Digital maturity can help organisations to plot and measure the effectiveness of their digital strategies, through delving into the people, processes and capabilities that underpin digital performance. Tailoring the model to your organisation aligns with strategic goals and priorities and will accelerate progress.

I’m a big fan of digital maturity methodology to support strategy development – here are the reasons why I love it and some ideas on how charities can implement it in their organisations.

What is digital maturity?

Digital maturity is an assessment tool that measures digital strategy effectiveness. The methodology looks beyond performance data and KPIs and instead measures the how; your people, processes, channels, capabilities, skills and ways of working.

There are several definitions of digital maturity and our working definition at William Joseph is:

Reaching digital goals that are linked to organisational goals. A continuous process, including digital channels, content, capabilities, skills and projects. The process is iterative, with reflections at each stage and realistic milestones for each stage of maturity.

A strong digital culture, shared understanding and alignment on cross-organisational goals are fundamental to achieving high digital maturity.

Digital maturity goals are not team or department specific; they are focused on outcomes and the culture, processes and ways of working that need to be in place to achieve high and sustainable digital performance.

The digital maturity process is open, transparent and inclusive; involving different perspectives from across an organisation and building the case for investment (both financial and effort) in people, processes and tools.

Strengthening culture to drive outcomes

Focusing on digital maturity is becoming increasingly prioritised within charities and not-for-profit organisations, with many recognising the link between strong digital culture and high performing teams.

According to the recent Salesforce Nonprofit Trends report, only 12% not-for-profits describe themselves as ‘digitally mature – and these organisations are four times more likely to achieve their mission goals and two times more likely to see operational improvement.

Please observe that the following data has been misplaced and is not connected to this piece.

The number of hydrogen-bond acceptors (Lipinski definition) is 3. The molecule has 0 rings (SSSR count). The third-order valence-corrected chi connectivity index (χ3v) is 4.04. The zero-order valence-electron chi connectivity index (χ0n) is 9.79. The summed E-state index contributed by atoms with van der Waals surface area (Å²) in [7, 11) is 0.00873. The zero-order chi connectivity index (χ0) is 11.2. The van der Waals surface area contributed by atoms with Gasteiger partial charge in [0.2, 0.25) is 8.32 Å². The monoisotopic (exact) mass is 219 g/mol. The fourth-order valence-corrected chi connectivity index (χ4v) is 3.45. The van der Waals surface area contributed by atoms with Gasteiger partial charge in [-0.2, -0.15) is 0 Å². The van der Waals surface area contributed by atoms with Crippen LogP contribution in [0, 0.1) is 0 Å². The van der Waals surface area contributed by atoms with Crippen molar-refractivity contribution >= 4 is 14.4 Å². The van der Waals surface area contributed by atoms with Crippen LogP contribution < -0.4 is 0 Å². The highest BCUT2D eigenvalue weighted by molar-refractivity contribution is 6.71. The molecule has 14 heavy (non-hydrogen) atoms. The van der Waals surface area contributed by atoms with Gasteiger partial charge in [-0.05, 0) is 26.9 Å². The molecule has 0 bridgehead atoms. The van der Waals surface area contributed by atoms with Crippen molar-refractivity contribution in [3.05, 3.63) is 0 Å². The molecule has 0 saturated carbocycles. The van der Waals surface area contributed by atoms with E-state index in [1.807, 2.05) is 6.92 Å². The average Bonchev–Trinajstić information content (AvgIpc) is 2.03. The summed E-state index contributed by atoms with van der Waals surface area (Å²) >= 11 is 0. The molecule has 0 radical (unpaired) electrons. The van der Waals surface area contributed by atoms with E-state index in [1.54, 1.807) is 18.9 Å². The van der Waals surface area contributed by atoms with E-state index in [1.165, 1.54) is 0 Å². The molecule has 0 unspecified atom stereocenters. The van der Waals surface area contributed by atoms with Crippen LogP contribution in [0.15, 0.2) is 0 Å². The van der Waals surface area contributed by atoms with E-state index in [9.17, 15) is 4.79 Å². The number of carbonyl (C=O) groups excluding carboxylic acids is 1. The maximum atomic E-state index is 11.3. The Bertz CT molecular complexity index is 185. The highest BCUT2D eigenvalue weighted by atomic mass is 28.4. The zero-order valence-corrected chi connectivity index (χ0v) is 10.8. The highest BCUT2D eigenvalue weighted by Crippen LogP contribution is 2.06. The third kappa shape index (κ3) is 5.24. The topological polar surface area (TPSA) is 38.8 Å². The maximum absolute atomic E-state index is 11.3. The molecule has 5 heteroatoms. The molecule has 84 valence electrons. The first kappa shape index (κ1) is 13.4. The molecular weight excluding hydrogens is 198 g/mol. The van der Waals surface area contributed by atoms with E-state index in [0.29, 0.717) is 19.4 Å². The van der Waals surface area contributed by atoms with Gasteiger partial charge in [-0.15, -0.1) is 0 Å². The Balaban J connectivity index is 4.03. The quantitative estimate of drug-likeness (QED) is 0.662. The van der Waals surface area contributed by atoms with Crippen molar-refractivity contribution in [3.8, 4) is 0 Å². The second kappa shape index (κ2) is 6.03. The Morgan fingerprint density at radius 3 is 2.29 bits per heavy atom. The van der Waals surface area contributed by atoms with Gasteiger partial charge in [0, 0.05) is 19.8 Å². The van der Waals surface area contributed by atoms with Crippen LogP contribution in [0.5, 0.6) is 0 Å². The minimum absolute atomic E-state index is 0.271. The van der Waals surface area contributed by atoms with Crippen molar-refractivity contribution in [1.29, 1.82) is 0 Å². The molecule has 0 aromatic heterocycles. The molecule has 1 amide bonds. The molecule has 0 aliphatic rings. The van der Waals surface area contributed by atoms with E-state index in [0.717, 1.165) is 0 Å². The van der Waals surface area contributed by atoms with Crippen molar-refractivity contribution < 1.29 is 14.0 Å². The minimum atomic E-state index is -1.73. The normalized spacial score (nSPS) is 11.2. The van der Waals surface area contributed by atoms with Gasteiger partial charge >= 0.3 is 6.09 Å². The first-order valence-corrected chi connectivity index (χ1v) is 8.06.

Beyond operational performance, digitally-mature organisations excel culturally. These nonprofits are three-and-a-half times more likely to have highly motivated employees. Employees of digitally mature organisations are also more optimistic about their workplace and report lower levels of burnout.

Salesforce Non profits trend report

Blending qualitative and quantitative measurement

Digital maturity is an effective tool for measuring how a digital strategy is landing; the processes, ways of working and culture that underpin the digital delivery.

A digital maturity approach provides a qualitative read of digital strategy, ways of working and processes. It can then be used alongside digital performance metrics such as website visits and conversions to provide a holistic picture of what an organisation is achieving.

While looking at digital performance data can give you an idea of what is happening and trends over time, digital maturity can provide an answer to ‘why’ they are happening and the internal projects, systems and processes that are driving change. This helps organisations to make choices on what to prioritise and accelerate, and where to invest more and less of their time, energy and budget.